Water Resources & Floods

Assessment of the Current Situation of Public Water Supply Works for all Municipalities and Communities in Cyprus not supplied by Town Water Boards

Client: Ministry of Agriculture, Rural Development and Environment – Water Development Department

Other Partners: ENVECO S.A. (Greece)

Drought is a matter of great importance for Cyprus. Cyprus has always had a problem of water shortage, resulting in problems in the balance of water supply and demand, especially in times of recurring droughts. The policy of the Water Development Department promotes the sustainable management of water resources in Cyprus, aiming to address water scarcity due to droughts and also uncontrolled development. Also the provisions of the Water Framework Directive 2000/60/EC (WFD) are applied, which also aim in the sustainable management of water resources.

This project is part of the sustainable development and management of water resources in Cyprus and its aim was the investigation of the current situation of water supply networks to Municipalities that are not covered by the supply of the main Water Boards.

Extensive actions of data collection took place through questionnaires and interviews with representatives of Municipalities and the collected data were inserted into a project – specific database and used for statistical analyses.

The aspects that were examined covered: water sources, water meters (number, quality), water losses, water supply networks (quantity and quality), service water reservoirs, possible water cuts during the summer period, methods of water billing to the consumers, etc.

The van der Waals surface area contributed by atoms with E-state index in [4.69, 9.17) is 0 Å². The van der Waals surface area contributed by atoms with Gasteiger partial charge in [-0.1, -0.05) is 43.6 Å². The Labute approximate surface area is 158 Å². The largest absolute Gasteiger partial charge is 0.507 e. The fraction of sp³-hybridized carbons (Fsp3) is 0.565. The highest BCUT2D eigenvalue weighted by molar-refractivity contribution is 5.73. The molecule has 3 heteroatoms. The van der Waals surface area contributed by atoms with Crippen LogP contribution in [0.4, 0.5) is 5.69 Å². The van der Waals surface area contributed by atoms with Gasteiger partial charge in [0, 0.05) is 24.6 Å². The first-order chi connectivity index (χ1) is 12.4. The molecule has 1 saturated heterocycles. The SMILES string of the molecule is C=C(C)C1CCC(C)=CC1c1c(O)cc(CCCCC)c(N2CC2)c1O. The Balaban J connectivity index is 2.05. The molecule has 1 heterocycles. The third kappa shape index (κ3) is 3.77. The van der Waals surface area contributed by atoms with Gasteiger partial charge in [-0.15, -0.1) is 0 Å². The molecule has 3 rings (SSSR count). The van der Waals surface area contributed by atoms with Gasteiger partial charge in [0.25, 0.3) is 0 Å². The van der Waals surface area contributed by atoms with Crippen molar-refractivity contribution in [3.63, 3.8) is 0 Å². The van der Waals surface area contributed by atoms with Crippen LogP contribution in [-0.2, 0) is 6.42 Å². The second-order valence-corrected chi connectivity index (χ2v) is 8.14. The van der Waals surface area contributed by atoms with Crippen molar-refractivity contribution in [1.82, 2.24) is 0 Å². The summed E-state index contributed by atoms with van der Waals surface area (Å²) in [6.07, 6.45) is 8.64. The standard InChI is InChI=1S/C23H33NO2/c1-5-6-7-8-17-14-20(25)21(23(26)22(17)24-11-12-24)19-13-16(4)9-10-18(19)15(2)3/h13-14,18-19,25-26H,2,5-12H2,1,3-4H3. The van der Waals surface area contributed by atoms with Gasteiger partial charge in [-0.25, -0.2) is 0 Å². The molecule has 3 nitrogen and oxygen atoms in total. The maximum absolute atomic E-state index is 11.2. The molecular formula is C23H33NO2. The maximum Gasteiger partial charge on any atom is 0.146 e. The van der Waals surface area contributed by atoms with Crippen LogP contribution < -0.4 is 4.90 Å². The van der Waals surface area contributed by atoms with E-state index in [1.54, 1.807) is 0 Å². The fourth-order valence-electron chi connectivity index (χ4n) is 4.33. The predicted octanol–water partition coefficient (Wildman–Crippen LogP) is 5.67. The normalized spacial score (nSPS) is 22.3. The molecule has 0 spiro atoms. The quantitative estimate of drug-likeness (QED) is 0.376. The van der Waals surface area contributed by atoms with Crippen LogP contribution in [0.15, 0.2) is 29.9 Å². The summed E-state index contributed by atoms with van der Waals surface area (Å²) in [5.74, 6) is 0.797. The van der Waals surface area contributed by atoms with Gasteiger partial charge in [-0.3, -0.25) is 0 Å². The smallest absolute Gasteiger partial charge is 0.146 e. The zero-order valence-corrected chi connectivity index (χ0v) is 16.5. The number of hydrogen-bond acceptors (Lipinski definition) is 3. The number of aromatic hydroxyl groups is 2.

The main conclusions were:

  • All Municipalities had individual water meters for measuring water consumption for each establishment. There was an increasing nationwide trend of water meters installed of around 6-7% per year.
  • The percentage of unregistered water was around 25%.
  • The Nicosia District had the highest percentage of Municipalities that needed to bring in line additional boreholes for addressing the water supply needs during the summer months.
  • During years with normal to high precipitation most Municipalities made no cuts in the water supply. However, during years of drought this changes significantly where around 30% of the Communities apply cuts to water supply.
  • The methods of water pricing and consumer billing vary to a great extent among the Municipalities. This applies to the fixed charge and to the consumption – pricing scales, billing frequency, water price per cubic meter, etc.
  • Other aspects that emerged were:
    • microbiological water pollution, in some cases, especially in communities where they use springs for their water supply, especially after a period of heavy rainfall
    • seasonality yield in many boreholes and springs
    • actual and potential increase in residential zones resulting in increased water demand and need of new infrastructure (network, service reservoir etc.)
    • absence or insufficiency of water valves that isolate parts of the supply network in case of failure
    • existence of asbestos pipes in some cases
    • old networks in several communities that result to large water losses due to frequent breakdowns

Suggestions and future recommendations were made.

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